The association between hydroxyurea adherence and opioid utilization among Texas Medicaid enrollees with sickle cell disease
Journal of Managed Care and Specialty Pharmacy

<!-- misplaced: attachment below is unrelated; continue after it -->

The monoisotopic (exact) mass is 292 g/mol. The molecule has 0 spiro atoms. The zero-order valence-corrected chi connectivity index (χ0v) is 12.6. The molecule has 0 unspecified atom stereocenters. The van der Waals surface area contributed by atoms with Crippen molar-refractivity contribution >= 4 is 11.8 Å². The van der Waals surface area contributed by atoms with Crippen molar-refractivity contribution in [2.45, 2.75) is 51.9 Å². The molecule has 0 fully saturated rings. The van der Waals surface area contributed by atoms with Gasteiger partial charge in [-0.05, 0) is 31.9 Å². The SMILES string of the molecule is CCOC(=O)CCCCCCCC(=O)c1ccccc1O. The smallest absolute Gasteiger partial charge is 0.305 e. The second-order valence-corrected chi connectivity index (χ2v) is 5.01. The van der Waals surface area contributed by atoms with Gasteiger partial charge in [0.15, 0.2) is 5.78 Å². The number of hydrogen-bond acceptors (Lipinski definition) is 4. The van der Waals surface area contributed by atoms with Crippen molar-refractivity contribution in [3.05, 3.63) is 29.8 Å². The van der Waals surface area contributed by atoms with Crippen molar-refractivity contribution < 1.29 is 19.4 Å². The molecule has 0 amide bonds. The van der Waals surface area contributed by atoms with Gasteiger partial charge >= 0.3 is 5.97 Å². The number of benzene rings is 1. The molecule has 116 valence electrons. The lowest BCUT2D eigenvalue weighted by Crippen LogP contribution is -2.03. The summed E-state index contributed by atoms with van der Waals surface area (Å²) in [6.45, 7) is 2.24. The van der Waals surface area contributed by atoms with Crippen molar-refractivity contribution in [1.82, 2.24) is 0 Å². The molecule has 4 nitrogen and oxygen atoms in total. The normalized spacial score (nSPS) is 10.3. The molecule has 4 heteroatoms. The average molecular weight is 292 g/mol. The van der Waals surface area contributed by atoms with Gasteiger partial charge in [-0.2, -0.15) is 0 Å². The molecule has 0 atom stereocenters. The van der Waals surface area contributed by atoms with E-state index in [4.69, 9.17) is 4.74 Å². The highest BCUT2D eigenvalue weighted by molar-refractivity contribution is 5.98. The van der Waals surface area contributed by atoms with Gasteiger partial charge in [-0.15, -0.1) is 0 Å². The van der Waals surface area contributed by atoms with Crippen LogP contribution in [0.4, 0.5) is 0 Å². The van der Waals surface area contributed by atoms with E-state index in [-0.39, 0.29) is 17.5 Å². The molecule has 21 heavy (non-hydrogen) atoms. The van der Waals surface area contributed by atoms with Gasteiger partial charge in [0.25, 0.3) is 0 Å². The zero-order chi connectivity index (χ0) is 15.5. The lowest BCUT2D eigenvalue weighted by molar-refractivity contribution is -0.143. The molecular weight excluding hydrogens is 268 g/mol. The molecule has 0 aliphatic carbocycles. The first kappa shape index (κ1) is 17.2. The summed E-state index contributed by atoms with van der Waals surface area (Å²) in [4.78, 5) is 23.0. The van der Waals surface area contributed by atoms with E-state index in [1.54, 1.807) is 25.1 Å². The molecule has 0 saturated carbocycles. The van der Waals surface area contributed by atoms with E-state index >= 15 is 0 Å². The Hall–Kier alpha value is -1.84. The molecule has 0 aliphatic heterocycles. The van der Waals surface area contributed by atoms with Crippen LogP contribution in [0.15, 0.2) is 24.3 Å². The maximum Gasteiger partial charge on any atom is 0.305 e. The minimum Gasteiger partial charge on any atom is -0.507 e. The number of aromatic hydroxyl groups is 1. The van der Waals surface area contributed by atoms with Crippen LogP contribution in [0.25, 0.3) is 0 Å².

© 2020 Academy of Managed Care Pharmacy (AMCP). All rights reserved. BACKGROUND: Individuals with sickle cell disease (SCD) suffer from recurrent catastrophic pain crises that are often managed by opioid analgesics. Being adherent to hydroxyurea has been associated with decreased health care resource use for pain; however, evidence of its association with opioid use is limited. OBJECTIVE: To determine if adherence to hydroxyurea is associated with opioid use among patients with SCD. METHODS: This retrospective study used Texas Medicaid data from September 1, 2011, to August 31, 2016 (study period). The index date was the date of hydroxyurea initiation. Patients who were aged 2-63 years at the index date, had ≥1 inpatient or ≥2 outpatient SCD diagnoses during the study period, had ≥1 hydroxyurea prescription during the identification period (September 1, 2011-August 31, 2015), had no diagnosis of other indications for hydroxyurea during the study period, and were continuously enrolled for at least 12 months after the index date were included. Hydroxyurea adherence was measured using medication possession ratio (MPR). The study outcomes (measured 1-year post-index) were (a) opioid use; (b) number of opioid prescriptions; (c) strong opioid use (morphine, hydromorphone, fentanyl, and methadone); (d) number of strong opioid prescriptions; (e) high-dose opioid use (≥50 mg morphine milligram equivalent [MME]); and (f) days supply for opioid prescriptions. Covariates included demographic (age and gender) and clinical (vaso-occlusive crisis [VOC], avascular necrosis, iron overload, acute chest syndrome, and blood transfusion) characteristics. Descriptive, bivariate (chi-square and Wilcoxon-Mann-Whitney tests), multiple logistic regression, and negative binomial regression analyses were performed. RESULTS: 1,146 patients (18.3 [12.3] years) met the inclusion criteria. Of these, 19.6% were adherent to hydroxyurea (defined as MPR ≥ 80%) and mean (SD) MPR was 48.3% (29.7%). In the 1 year following hydroxyurea initiation, 923 (80.5%) patients had ≥1 opioid prescription with 7.6 (9.4) opioid prescriptions per patient, while 259 (22.6%) patients had ≥1 strong opioid prescription with 1.5 (4.4) strong opioid prescriptions per patient. Average (SD) opioid dose was 41.7 (74.3) mg MME, and 27.1% had high daily MME doses (≥50 mg MME). Average (SD) opioid days supply was 83.1 (112.2) days. After adjusting for covariates, compared with being nonadherent, being adherent to hydroxyurea was associated with a 50.5% decreased risk of having strong opioids (OR=0.495, 95% CI=0.278-0.879, P=0.0165). Additionally, SCD-related complications (VOC, avascular necrosis, and iron overload) and older age were significant factors associated with opioid use and higher MME. Post hoc analyses showed that being adherent to hydroxyurea was significantly associated with lower probabilities of experiencing SCD-related complications. CONCLUSIONS: Results showed that patients with SCD are moderately adherent to hydroxyurea. Being adherent to hydroxyurea was found to be associated with a lower risk of receiving a prescription for strong opioids. Findings suggest that close monitoring and interventions to improve adherence may help mitigate strong opioid use among these patients.